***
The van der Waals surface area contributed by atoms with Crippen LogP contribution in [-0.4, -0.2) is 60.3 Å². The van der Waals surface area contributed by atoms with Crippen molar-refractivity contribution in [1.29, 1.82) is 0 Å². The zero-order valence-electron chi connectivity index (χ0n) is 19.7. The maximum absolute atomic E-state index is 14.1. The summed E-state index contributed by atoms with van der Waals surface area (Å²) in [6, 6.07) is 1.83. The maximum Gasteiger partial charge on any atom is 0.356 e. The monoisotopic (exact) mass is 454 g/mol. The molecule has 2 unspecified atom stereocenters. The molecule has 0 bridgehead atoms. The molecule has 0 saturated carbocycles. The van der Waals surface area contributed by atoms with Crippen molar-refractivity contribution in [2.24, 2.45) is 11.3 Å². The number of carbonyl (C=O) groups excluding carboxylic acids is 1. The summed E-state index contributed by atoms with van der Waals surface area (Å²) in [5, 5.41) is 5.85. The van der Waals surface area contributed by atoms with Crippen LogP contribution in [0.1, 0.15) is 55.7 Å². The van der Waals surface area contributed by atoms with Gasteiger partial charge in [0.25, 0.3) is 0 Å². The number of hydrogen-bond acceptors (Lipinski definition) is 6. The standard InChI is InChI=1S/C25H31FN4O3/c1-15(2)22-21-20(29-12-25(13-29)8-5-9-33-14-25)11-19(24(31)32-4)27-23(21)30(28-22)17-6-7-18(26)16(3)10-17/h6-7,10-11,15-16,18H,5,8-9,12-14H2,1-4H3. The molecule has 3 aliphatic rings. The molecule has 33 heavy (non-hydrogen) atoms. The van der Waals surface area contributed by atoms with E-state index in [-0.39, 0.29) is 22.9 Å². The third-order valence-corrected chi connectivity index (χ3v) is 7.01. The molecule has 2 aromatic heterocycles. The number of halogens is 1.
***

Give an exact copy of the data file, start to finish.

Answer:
The van der Waals surface area contributed by atoms with Crippen LogP contribution in [-0.4, -0.2) is 60.3 Å². The van der Waals surface area contributed by atoms with Crippen molar-refractivity contribution in [1.29, 1.82) is 0 Å². The zero-order valence-electron chi connectivity index (χ0n) is 19.7. The maximum absolute atomic E-state index is 14.1. The summed E-state index contributed by atoms with van der Waals surface area (Å²) in [6, 6.07) is 1.83. The maximum Gasteiger partial charge on any atom is 0.356 e. The monoisotopic (exact) mass is 454 g/mol. The molecule has 2 unspecified atom stereocenters. The molecule has 0 bridgehead atoms. The molecule has 0 saturated carbocycles. The van der Waals surface area contributed by atoms with Crippen molar-refractivity contribution in [2.24, 2.45) is 11.3 Å². The number of carbonyl (C=O) groups excluding carboxylic acids is 1. The summed E-state index contributed by atoms with van der Waals surface area (Å²) in [5, 5.41) is 5.85. The van der Waals surface area contributed by atoms with Crippen LogP contribution in [0.1, 0.15) is 55.7 Å². The van der Waals surface area contributed by atoms with Gasteiger partial charge in [0.25, 0.3) is 0 Å². The number of hydrogen-bond acceptors (Lipinski definition) is 6. The standard InChI is InChI=1S/C25H31FN4O3/c1-15(2)22-21-20(29-12-25(13-29)8-5-9-33-14-25)11-19(24(31)32-4)27-23(21)30(28-22)17-6-7-18(26)16(3)10-17/h6-7,10-11,15-16,18H,5,8-9,12-14H2,1-4H3. The molecule has 3 aliphatic rings. The molecule has 33 heavy (non-hydrogen) atoms. The van der Waals surface area contributed by atoms with E-state index in [-0.39, 0.29) is 22.9 Å². The third-order valence-corrected chi connectivity index (χ3v) is 7.01. The molecule has 2 aromatic heterocycles. The number of halogens is 1.